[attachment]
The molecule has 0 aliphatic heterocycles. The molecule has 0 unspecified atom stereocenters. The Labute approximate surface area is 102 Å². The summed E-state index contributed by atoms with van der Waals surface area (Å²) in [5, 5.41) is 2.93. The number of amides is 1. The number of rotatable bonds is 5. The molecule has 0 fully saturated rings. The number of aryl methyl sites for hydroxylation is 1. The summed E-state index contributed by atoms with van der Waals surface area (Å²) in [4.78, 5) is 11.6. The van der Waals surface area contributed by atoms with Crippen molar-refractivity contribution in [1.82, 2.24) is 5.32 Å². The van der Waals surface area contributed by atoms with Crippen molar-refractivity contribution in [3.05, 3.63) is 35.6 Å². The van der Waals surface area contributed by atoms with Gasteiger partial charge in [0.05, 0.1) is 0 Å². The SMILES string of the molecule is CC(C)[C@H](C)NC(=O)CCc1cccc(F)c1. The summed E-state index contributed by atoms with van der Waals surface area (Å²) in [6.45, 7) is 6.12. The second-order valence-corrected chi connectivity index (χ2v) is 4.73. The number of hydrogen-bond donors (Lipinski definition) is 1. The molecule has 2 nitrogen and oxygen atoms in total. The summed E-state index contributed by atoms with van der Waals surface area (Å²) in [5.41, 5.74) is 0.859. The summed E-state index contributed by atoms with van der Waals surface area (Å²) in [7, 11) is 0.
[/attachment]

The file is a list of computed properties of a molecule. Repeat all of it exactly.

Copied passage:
The molecule has 0 aliphatic heterocycles. The molecule has 0 unspecified atom stereocenters. The Labute approximate surface area is 102 Å². The summed E-state index contributed by atoms with van der Waals surface area (Å²) in [5, 5.41) is 2.93. The number of amides is 1. The number of rotatable bonds is 5. The molecule has 0 fully saturated rings. The number of aryl methyl sites for hydroxylation is 1. The summed E-state index contributed by atoms with van der Waals surface area (Å²) in [4.78, 5) is 11.6. The van der Waals surface area contributed by atoms with Crippen molar-refractivity contribution in [1.82, 2.24) is 5.32 Å². The van der Waals surface area contributed by atoms with Crippen molar-refractivity contribution in [3.05, 3.63) is 35.6 Å². The van der Waals surface area contributed by atoms with Gasteiger partial charge in [0.05, 0.1) is 0 Å². The SMILES string of the molecule is CC(C)[C@H](C)NC(=O)CCc1cccc(F)c1. The summed E-state index contributed by atoms with van der Waals surface area (Å²) in [6.45, 7) is 6.12. The second-order valence-corrected chi connectivity index (χ2v) is 4.73. The number of hydrogen-bond donors (Lipinski definition) is 1. The molecule has 2 nitrogen and oxygen atoms in total. The summed E-state index contributed by atoms with van der Waals surface area (Å²) in [5.41, 5.74) is 0.859. The summed E-state index contributed by atoms with van der Waals surface area (Å²) in [7, 11) is 0.